Follow us:

Politics Northwest

The Seattle Times political team explores national, state and local politics.

September 20, 2012 at 6:10 PM

Senate Democrats: Election will embolden “Republicans who want to work with us”

WASHINGTON — Patty Murray and her three fellow Senate Democratic leaders called a press conference Thursday afternoon to announce some major beef with Republicans — House Republicans to be specific.

Their complaint: a backlog of bipartisan Senate bills that have stalled in the other chamber. Among them the once-routine farm bill, the postal-service reform bill, the Violence Against Women Act and a China currency bill Democrats say would create 1.6 million jobs by stemming the flood of cheap imports.

That came after House Speaker John Boehner and other Republican leaders held their own news conference, accusing Senate Democrats of “inaction on 40-plus jobs bills that we’ve sent there.”

The bickering highlighted a sense of morass on Capitol Hill. The expiration of  Bush era-tax cuts looms, with no agreement in sight. The 10-year, $1.2 trillion in automatic spending cuts known as sequestration is slated to kick in Jan. 2. The two parties are far apart on how to avert it.

Sen. Charles Schumer of New York, the Democratic conference vice chair, predicted “mainstream” Republicans will more readily embrace bipartisanship after watching backlash against tea party conservatives in the elections.

“There have always been Republicans who want to work with us,” Schumer said. “But they have been outshouted” by tea party Republicans.

Murray was equally optimistic that the logjam will break after November. But that won’t happen, she said, unless Republicans drop their insistence on not raising taxes on anyone, including the rich. Democrats favor keeping the Bush tax cuts for only the middle class and the poor.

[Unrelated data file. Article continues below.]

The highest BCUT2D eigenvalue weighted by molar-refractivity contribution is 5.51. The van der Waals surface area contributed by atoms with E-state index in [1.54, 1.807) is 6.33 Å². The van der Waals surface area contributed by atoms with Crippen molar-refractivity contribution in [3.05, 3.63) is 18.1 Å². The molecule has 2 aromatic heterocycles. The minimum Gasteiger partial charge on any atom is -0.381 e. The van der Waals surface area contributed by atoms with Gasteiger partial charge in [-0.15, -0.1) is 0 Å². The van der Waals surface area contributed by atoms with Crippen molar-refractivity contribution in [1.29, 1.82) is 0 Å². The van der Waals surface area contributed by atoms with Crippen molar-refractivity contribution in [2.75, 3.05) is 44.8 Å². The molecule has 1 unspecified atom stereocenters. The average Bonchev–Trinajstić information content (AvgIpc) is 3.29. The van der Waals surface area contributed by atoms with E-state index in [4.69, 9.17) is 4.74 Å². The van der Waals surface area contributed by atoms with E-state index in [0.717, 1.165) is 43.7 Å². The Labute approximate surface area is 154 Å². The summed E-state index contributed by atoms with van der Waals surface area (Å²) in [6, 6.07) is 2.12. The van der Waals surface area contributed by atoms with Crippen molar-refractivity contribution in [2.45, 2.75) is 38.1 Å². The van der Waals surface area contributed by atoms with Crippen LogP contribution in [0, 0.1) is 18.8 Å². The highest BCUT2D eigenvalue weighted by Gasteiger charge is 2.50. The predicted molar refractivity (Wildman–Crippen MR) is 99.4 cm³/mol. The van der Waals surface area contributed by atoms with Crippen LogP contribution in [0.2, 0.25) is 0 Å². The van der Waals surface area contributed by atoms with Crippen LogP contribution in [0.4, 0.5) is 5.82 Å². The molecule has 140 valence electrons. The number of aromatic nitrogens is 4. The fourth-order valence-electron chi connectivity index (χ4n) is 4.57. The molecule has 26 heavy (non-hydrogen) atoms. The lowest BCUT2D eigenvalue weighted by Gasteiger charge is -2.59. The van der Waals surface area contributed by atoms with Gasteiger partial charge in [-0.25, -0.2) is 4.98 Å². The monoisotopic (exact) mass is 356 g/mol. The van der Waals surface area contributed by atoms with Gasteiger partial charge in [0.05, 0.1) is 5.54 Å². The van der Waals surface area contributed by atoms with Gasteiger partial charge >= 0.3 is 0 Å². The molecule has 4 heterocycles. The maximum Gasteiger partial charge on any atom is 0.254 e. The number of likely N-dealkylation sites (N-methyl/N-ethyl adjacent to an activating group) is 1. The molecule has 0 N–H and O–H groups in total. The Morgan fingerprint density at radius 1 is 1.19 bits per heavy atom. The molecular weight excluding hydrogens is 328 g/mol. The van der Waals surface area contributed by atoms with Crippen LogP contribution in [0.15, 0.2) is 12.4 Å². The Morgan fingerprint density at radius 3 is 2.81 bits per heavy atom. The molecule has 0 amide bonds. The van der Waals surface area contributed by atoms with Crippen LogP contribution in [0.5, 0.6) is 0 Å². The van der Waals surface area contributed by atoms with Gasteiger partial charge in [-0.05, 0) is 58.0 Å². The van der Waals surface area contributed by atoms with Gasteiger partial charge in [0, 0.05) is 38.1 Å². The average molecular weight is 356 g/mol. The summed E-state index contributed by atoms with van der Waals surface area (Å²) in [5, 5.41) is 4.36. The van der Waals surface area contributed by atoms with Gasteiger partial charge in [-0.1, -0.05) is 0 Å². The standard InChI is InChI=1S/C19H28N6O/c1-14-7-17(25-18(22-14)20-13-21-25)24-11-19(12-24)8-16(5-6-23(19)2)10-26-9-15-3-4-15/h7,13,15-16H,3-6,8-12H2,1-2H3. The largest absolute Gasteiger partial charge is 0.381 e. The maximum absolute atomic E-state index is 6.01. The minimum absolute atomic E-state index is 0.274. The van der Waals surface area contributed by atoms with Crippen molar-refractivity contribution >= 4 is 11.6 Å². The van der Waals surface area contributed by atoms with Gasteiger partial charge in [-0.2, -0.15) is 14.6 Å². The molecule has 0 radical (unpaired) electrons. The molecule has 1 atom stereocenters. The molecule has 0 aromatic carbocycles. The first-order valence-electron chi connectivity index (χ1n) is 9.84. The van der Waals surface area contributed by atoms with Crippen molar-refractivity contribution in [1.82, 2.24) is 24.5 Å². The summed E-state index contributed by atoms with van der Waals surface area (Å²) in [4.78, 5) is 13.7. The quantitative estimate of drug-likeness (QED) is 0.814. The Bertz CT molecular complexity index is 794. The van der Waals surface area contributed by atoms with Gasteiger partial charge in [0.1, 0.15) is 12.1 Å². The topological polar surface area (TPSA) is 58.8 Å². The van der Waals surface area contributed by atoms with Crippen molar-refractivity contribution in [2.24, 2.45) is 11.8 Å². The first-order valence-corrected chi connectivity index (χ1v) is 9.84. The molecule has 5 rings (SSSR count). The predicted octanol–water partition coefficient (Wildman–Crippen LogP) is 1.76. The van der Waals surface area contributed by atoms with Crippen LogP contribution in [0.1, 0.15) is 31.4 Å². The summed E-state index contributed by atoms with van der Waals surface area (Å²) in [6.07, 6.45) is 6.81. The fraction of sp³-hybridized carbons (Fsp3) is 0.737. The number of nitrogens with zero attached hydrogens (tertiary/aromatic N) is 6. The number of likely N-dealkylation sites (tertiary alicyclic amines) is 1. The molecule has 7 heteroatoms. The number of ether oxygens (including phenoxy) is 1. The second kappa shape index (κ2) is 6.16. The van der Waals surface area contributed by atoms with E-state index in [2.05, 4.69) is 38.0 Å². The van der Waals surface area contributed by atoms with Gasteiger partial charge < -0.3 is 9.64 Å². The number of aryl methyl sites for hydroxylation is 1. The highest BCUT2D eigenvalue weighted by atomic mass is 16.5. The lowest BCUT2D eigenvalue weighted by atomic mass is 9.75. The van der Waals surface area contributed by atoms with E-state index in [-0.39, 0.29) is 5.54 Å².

Comments | More in homepage, Politics Northwest, U.S. House of Representatives, U.S. Senate | Topics: Sen. Charles Schumer, Sen. Patty Murray

COMMENTS

No personal attacks or insults, no hate speech, no profanity. Please keep the conversation civil and help us moderate this thread by reporting any abuse. See our Commenting FAQ.



The opinions expressed in reader comments are those of the author only, and do not reflect the opinions of The Seattle Times.


The Seattle Times

The door is closed, but it's not locked.

Take a minute to subscribe and continue to enjoy The Seattle Times for as little as 99 cents a week.

Subscription options ►

Already a subscriber?

We've got good news for you. Unlimited seattletimes.com content access is included with most subscriptions.

Subscriber login ►
The Seattle Times

To keep reading, you need a subscription upgrade.

We hope you have enjoyed your complimentary access. For unlimited seattletimes.com access, please upgrade your digital subscription.

Call customer service at 1.800.542.0820 for assistance with your upgrade or questions about your subscriber status.

The Seattle Times

To keep reading, you need a subscription.

We hope you have enjoyed your complimentary access. Subscribe now for unlimited access!

Subscription options ►

Already a subscriber?

We've got good news for you. Unlimited seattletimes.com content access is included with most subscriptions.

Activate Subscriber Account ►